More about San Francisco’s Subway Master Plan


Remember when the news about the Board of Supervisors passing the Subway Master Plan broke? That … that was awesome.

Now, on the heels of that news, the always-handy Muniverse digs into four projects already at least in the study phase that the SMP will affect now that it has been passed.

By far, the biggest project (for the region) will be a Second Transbay BART Tube and a new line through San Francisco. BART is still in the early stages of planning, but there’s one particular corridor that seems to be gaining traction and included in presentations. Under this setup, the second Transbay Tube would cross the bay from Alameda to San Francisco, landing around AT&T park and running under Second or Third to Market Street.

Other systems/projects that will benefit from the new plan are: the Caltrain/High-Speed Rail, an M-Ocean View/Park Merced extension and maybe-subway, and the T-Third/Central Subway extension to Fisherman’s Wharf. Read the rest of Muniverse’s post about the Subway Master Plan for more details.

Image by Muniverse/Jamison Wieser

Did your defining San Francisco experience happen on Muni?

If you’re a transplant, do you remember what defined your San Francisco experience? Muni rider Jesse James moved to San Francisco from smalltown Thousand Oaks to attend SF State, sight unseen. And the Powell Street Muni Station and the M-Ocean View line were the settings of his defining urban moment.

“I had a family connection to a little Italian restaurant downtown called Buca di Beppo. I quickly obtained a host job and my life consisted of me going to school during the day, boarding the M train, taking the M to the Powell Street station. There was nothing more beautiful to me at that point than coming up the escalator at the Powell Street Station, and the Virgin Records megastore was glimmering in the summer sun. It was just such a symbol of darling urban life in the most suburban lens of urban life. Read more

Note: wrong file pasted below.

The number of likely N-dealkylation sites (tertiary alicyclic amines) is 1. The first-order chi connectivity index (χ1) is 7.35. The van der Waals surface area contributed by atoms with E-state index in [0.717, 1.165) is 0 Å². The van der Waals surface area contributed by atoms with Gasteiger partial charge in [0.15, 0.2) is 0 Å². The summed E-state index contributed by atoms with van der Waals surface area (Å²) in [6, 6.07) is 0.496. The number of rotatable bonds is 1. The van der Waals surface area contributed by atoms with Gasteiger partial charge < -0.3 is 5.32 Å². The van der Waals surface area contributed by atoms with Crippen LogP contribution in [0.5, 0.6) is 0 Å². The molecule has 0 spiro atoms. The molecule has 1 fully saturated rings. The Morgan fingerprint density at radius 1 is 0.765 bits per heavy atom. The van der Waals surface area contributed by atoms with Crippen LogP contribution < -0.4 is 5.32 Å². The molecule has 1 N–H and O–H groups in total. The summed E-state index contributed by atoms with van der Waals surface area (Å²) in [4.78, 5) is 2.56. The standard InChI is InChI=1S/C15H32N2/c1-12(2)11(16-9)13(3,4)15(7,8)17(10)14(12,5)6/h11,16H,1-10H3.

That One Time Mayor Ed Lee Rode Muni

newsom pelosi lahood on muni
Photo via SF Citizen

Word is that Mayor Ed Lee actually rode Muni yesterday, and nobody got a photo. Don’t get excited: He wasn’t actually trying to get from point A to point B like the rest of us. It was more of a publicity stunt for the mayor’s transportation bond campaign. The San Francisco Chronicle’s editorial board rode the Muni with the mayor, according to SFGate:

Mayor Ed Lee, who is trying to raise $1 million in campaign cash to push his $500 million transportation bond over the finish line in the Nov. 4 election, got a firsthand taste of Muni’s problems on Tuesday morning.

Lee, who lives in Glen Park, took the M-Ocean View train downtown before a meeting with The Chronicle’s editorial board, and no, he didn’t get a seat.

Well, at least this time the mayor won’t get a ticket by parking in the Muni zone! Unfortunately riders didn’t snap a photo of him (unless you did, in which case, send it our way!). We never saw former Mayor Gavin Newsom on the bus ourselves, but SF Citizen snapped a photo of him on Muni, sitting in the elderly/handicapped seating (insert joke here).
Read more

How I learned to stop running for Muni

This is what happens when you run to catch a Muni Metro train.

Because you gotta learn somehow.

I was in school at SF State at the time, merrily (sarcasm) commuting my way to the outer reaches of San Francisco on a daily basis. Classes were over for the day, and as I approached the intersection of 19th Avenue and Holloway, I saw the M-Ocean View I needed. The crosswalk timer was counting down, and I made a dash for it.

Real quickly: That thing where you’re walking and one ankle just randomly completely collapses. What’s that called?

Whatever it’s called, that’s what happened to me. While I was running. For Muni.

I slipped and skidded across the light-rail tracks, probably 15-20 feet in front of the train and its driver. He saw the whole thing happen. He had front-row seats, in fact.

Still wanting desperately to get that train, I picked myself up off the tracks and hobbled my way up the platform. The laws of the universe at that exact moment conspired to close the doors to the open vehicle and have it begin to pull away.

I got close enough to bang on the windows, thinking all the while that the driver had to have seen me, that there was no way he’d really leave me there, broken and without a ride home.

Within eight seconds or so, I realized what had happened. And it was at that moment that I decided I would never run for Muni ever again.

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